Advanced materials may help U.S. recapture leadership role in semiconductor biz
There has never been a better time to be truly recognized as innovators and leaders in the space
Since the ‘60s, almost all semiconductor devices have been made with silicon, showing a concerning lack of advancement for a critical technology. When you consider the leaps and bounds made in other crucial technologies, like computational power, artificial intelligence and beyond, there is a need to shift the focus to advanced materials as we look to revitalize the semiconductor industry.
For more than a year, many factors have played a part in disrupting the semiconductor supply chain and exposing its fragility, including geopolitical factors, the COVID-19 pandemic, global transportation issues and more. The extensive and endless series of unfortunate events that have wreaked havoc on the supply chain has brought microchips to the mainstage of the global economy, spurring countless mergers and acquisitions, as well as uncertainty.
Given the current state of the industry, there has never been a better time for those who want to be truly recognized as innovators and leaders in the space, to reassess their global approach and improve the industry by prioritizing the development of advanced materials. There are several reasons why the world at large stands to benefit from advanced materials when compared to industry standard silicon. With silicon, there are disadvantages and limitations in capabilities preventing the development of lighter, faster, and more energy-responsible electronics.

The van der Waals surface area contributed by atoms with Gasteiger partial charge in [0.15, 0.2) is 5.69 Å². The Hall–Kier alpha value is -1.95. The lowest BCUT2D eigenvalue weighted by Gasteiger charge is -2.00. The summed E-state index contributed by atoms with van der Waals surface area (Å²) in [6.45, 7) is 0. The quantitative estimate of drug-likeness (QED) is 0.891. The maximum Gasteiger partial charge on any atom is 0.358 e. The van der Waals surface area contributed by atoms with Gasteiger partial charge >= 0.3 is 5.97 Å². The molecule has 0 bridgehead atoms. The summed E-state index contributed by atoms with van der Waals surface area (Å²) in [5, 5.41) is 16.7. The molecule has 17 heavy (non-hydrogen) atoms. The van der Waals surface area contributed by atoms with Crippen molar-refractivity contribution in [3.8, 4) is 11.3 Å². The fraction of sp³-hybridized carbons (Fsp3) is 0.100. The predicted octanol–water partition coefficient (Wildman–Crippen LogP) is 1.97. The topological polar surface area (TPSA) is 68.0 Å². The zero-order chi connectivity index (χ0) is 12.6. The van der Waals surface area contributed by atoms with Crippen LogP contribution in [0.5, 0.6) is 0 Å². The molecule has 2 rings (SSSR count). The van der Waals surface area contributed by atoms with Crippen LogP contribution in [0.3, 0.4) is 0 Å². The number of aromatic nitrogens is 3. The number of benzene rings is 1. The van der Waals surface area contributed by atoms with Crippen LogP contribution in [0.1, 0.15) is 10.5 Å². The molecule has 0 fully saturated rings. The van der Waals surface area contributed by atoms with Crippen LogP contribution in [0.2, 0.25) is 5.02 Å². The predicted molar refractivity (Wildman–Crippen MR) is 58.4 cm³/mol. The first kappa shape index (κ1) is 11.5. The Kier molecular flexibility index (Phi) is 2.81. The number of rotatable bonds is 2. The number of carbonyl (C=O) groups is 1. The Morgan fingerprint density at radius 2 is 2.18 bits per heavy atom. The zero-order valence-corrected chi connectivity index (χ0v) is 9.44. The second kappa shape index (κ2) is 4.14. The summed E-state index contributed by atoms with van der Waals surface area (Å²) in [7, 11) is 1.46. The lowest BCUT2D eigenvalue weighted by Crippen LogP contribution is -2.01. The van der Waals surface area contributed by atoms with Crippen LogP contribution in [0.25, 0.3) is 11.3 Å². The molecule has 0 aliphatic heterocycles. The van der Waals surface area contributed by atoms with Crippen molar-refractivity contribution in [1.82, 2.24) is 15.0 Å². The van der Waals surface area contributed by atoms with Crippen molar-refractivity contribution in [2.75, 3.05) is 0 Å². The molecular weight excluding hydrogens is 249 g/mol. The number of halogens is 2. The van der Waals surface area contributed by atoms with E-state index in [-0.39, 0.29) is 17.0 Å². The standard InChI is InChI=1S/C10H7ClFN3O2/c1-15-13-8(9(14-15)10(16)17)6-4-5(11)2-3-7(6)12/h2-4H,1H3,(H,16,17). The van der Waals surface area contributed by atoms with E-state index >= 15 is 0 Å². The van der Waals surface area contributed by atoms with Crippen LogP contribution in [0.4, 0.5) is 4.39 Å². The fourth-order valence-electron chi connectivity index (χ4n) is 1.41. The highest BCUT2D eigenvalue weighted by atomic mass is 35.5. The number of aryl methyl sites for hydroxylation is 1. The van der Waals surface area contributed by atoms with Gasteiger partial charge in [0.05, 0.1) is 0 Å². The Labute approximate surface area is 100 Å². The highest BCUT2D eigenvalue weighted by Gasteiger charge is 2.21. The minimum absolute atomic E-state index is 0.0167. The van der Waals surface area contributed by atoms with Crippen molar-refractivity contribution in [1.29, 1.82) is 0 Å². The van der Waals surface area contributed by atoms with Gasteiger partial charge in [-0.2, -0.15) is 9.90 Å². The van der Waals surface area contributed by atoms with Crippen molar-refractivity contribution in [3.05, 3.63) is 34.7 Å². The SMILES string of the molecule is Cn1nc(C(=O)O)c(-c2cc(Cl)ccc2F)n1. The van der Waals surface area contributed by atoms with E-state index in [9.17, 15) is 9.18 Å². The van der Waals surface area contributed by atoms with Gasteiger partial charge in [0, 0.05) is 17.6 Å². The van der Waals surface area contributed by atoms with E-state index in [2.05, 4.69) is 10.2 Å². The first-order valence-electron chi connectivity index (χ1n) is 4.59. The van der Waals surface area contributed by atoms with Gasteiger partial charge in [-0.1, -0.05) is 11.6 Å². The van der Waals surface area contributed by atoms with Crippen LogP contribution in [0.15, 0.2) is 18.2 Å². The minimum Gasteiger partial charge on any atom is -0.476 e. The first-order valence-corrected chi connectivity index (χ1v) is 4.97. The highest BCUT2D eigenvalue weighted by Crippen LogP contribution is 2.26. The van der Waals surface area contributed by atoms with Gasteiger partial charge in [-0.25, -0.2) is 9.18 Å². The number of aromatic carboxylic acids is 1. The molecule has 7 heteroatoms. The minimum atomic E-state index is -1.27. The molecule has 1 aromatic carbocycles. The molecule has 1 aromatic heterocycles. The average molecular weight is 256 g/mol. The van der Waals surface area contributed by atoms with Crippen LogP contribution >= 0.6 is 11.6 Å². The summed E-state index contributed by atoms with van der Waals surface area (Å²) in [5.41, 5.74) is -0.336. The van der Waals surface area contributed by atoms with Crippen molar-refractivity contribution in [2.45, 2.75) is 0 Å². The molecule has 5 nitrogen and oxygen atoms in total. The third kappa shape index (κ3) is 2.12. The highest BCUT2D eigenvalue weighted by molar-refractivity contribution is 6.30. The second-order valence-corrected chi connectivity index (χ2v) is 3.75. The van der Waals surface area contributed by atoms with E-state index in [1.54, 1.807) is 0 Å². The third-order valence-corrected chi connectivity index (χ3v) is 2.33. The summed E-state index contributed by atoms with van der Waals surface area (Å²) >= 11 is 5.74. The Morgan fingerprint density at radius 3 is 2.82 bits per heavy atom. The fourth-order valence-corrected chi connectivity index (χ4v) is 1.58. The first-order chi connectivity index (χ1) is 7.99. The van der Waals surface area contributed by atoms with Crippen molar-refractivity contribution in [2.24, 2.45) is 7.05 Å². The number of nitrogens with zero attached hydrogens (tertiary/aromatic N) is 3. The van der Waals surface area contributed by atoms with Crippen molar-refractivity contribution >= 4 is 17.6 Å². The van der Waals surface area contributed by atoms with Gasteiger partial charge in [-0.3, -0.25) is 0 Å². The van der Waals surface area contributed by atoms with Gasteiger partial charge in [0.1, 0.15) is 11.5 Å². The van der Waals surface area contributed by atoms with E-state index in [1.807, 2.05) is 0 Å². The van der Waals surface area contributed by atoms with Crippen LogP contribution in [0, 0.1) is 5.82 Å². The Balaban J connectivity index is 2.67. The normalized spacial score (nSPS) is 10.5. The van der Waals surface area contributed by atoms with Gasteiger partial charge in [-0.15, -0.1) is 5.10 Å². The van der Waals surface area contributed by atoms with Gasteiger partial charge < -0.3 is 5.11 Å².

Advanced materials, like diamond, far outmatch silicon materials in their ability to diffuse heat, handle huge amounts of power and take up far less space. Devices relying upon advanced materials are also able to run hotter (with the ability to operate at temperatures over 300 degrees to be specific) without degrading performance, ultimately reducing the cost of cooling systems and overheating repairs. In comparison to industry-standard materials, advanced options are equipped to handle voltages that are 10 times higher and operate at over 90% increased power efficiency. They are also generally more cost effective and environmentally friendly. Compared to silicon, these alternate materials are uniquely able to isolate massive voltages with a fraction of the material, taking up less space by being 1,000 times thinner than those that use silicon.
Multiple industries stand to dramatically improve from advanced materials including Gallium Nitride (GaN), Gallium Oxide (Ga2O3) and Indium Phosphide (InP) in terms of performance and capabilities. While there are a number of materials that can improve performance, lab grown diamond has been proven to be the most optimal semiconductor material and stands to enhance capabilities across a variety of highly important and competitive industries, including aerospace, defense, automotive, consumer electronics, telecommunications and more.
Across automotive and consumer electronic industries, we’d see lighter cars that operate more efficiently, along with devices that would be thinner, lighter and more durable. Advanced materials would also aid in improving the battery life and systems for a range of devices including cameras, phones and display screens. What makes the switch to advanced materials even more appealing is the near effortless change to processes that would need to be made. Thanks to modern breakthroughs in manufacturing and fabricating, the ability to implement these new materials without overhauling existing silicon-based semiconductor manufacturing processes is possible.